Books 30-36 of 2006 finished!

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It's been really hot around here, so in lieu of going into the actual steaming hot world, I've elected to immerse myself in the world of books. This is a standard pattern for me. When I was a kid, my mom had to shove me out of the house in August if she wanted me out. Otherwise I was content to lie on the floor and read until it cooled off a little.

#30: An Episode of Sparrows by Rumer Godden. Dirt is missing in the enclosed park area of the nice part of the neighborhood--but who is taking it? The story of Lovejoy, a girl abandoned by her mother; Tip, her friend and protector; and the garden they try to make in the area left in the ruins of a bombed out church. A story of looking for family and reaching for dreams. Dreams that are finally made possible by a semi-invalid woman named Olivia, who has a heart for the poor "sparrows" living and growing up on Catford Street.

**** out of 5

#31: A Carribbean Mystery by Agatha Christi. Hey, it's summer! What's better than a little murder on a hot night? Miss Marple has been sent on vacation to the West Indies by her loving nephew, but even there, murder follows. (You know, a good rule of thumb would be if you arrived somewhere and Miss Marple showed up? You should leave.) Major Palgrave, an old widower who has a thousand boring stories, including one about a murderer, dies. Was it really just his high blood pressure, or was it poison? Next comes the maid who questions the medicine. Is the hotel owner's wife crazy, or is she next? Rating is hard--I love it, for what it is.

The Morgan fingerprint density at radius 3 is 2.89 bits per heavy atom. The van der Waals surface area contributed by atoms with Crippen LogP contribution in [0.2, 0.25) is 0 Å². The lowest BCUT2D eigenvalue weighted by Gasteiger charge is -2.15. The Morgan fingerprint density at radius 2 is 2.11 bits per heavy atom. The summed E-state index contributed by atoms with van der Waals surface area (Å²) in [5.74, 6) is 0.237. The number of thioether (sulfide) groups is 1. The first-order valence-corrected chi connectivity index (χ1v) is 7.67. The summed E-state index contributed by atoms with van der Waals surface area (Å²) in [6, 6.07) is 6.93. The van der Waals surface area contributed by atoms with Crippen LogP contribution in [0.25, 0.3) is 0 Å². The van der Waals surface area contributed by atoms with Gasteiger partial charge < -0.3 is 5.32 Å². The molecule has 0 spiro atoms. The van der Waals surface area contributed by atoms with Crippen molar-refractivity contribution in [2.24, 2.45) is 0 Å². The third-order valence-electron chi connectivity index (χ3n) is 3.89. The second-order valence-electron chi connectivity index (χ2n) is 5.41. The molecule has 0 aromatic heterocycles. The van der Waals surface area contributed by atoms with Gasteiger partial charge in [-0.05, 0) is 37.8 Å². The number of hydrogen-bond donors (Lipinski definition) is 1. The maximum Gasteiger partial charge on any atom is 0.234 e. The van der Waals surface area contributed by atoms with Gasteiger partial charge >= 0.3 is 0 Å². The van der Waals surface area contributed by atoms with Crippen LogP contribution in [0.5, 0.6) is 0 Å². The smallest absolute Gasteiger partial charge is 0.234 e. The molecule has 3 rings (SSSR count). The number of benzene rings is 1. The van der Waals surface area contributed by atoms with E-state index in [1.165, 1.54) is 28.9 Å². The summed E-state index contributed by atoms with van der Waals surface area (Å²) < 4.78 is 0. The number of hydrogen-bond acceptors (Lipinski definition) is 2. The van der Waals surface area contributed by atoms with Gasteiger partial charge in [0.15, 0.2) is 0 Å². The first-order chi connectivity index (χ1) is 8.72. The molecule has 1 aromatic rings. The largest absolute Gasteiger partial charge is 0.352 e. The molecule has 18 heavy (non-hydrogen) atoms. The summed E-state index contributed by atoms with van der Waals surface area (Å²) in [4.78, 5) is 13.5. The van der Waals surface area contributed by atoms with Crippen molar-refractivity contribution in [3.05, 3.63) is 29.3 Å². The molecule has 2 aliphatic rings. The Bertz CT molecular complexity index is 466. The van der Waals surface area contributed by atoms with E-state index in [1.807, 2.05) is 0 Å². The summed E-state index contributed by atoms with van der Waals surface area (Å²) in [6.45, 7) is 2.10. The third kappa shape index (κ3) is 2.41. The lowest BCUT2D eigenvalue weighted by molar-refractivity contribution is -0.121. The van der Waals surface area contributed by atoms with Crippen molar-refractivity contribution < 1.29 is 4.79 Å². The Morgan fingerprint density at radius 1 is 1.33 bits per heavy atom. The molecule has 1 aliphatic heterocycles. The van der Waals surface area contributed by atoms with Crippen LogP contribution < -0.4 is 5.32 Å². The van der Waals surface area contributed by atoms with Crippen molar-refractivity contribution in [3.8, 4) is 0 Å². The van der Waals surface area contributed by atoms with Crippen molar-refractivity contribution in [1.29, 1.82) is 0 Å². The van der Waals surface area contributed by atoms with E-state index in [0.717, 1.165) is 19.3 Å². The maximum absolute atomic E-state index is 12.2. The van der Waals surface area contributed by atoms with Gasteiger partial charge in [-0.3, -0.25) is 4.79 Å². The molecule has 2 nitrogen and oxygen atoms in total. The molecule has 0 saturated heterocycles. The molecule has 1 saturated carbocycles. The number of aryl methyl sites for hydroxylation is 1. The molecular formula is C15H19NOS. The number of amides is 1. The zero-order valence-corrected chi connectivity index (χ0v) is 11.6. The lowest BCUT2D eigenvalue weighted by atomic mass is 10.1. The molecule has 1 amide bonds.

***1/2 out of 5

#32: Plainsong by Kent Haruf. Hooray! A new author for me! And one that I really like! Holt, Colorado. Tom Guthrie and his two boys (Ike and Bobby) are part of a disintegrating family--losing their wife/mother to escalating depression and dysfunction. Victoria Robideaux is 17 and pregnant--and kicked out of her house. The McPherons are 2 old bachelors who have lived alone all these years. Maggie Jones is a schoolteacher with a father suffering from dementia. The novel is the story of how these disparate characters search for connection, relationship and meaning, and patch together a kind of family.

I like books where the sense of place is important--it's why I liked Staggerford by Jon Hassler, Empire Falls by Richard Russo, and The Fall of the Year by Howard Frank Mosher. And all of these guys raved about Plainsong.

****1/2 out of 5

33. O Pioneers! by Willa Cather. I'm a big Willa Cather fan--she's another one of those authors for whom place is important. In her case, it's the Nebraska prairies. Her writings always make me realize what I don't have--a pioneering spirit. Alexandra Bergson is the daughter of a Swedish immigrant who came to make his mark being a farmer in Nebraska, but died before he could see it happen. The burden falls on Alexandra--who sees what can be and has the stamina and brains to make it happen. Love, greed, murder, failures and triumphs are all worked into a very short novel.